Idiopathic pulmonary fibrosis (IPF) is a disease with a generally severe prognosis, especially if it is diagnosed late. Its origin or cause was unknown until recently. Our study group, after a prospective clinical investigation that lasted 10 years, noted that in at least 42% of cases the main cause was an environmental exposure to feathers and / or fungi; The study was published in Lancet Respiratory Medicine in 2013 and will possibly represent a change in the diagnostic strategy of the disease. It is likely that many other cases of IPF are due to exposure to environmental substances (such as tobacco), hence the importance of conducting a thorough and accurate diagnostic study performing the whole battery of requred tests so as to confirm the final diagnosis and the cause of the pulmonary fibrosis so it can be avoided. Among interstitial lung diseases (ILD) are, in order of frequency, sarcoidosis and hypersensitivity pneumonitis (formerly known as extrinsic allergic alveolitis), pathologies that also must be diagnosed at an early stage to avoid further exposure of the patient to harmful substances and to provide adequate treatment as soon as possible.
To diagnose hypersensitivity pneumonitis, determination techniques of the specific IgG, bronchoalveolar lavage, criobiopsia and bronchial inhalation challenge tests are used; it is also necessary to contact a pulmonologist with experience in the interpretation of HRCT and lung function tests, tests that unlike the two previous ones are available to all groups with experience.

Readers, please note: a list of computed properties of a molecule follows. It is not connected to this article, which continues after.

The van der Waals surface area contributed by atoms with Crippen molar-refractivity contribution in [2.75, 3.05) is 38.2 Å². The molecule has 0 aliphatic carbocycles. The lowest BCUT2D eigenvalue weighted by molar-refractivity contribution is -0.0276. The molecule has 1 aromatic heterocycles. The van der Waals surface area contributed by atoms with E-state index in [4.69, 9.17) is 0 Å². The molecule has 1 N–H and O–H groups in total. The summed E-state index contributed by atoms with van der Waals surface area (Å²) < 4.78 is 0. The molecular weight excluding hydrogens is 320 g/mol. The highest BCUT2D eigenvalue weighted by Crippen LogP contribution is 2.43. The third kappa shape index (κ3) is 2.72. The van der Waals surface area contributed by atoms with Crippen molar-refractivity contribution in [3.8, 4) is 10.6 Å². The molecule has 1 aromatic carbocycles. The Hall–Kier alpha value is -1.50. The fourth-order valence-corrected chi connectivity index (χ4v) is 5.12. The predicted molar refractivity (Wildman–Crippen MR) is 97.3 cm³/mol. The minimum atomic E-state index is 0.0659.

Not performing the previously mentioned diagnostic techniques could lead to an erroneous diagnosis or the performance of a surgical lung biopsy, an invasive procedure that would not be necessary otherwise.
Nowadays, after costly clinical trials that have involved hundreds of patients worldwide, two drugs that contain two active ingredients that have shown some effectivity in treating this disease are already available on the market: pirfenidone and nintedanib. However, those patients who are actually in the chronic hypersensitivity pneumonitis phase of fibrosis also require to be treated with corticosteroids. It is also important to investigate the cause of the disease so that any exposure to it can be avoided.
Given the wide variety of respiratory diseases and the limited range of clinical manifestations, which are generally cough, dysp
nea (shortness of breath), cough, chest pain, auscultation of breath sounds, fever and few others, finding an experienced pulmonologist is crucial to reach an accurate diagnosis, as he/she will be able to identify the disease, with the fewest evidence available. Experience can be acquired through study, clinical sessions with colleagues, active attendance to conferences, teaching, and conducting research and publishing scientific articles, activities that in turn require to meticulously keep up with the latest study publications and recent medical advances.
In any case, given a specific patient, what is most important in order to reach a correct diagnosis with the smallest possible auxiliary tests, number of scans, etc (especially if there are invasive procedures) is THE PREVIOUS EXPERIENCE OF THE PHYSICIAN AND HIS INTEREST AND PATIENCE IN LISTENING AND HELPING THE PATIENT. Therefore, taking time to hear the story of the patient, and asking the relevant questions, leads to an initial orientation, which is key to perform an accurate diagnosis together with the auscultation results and some analytical and imaging tests (CT x-rays and/or CT scans).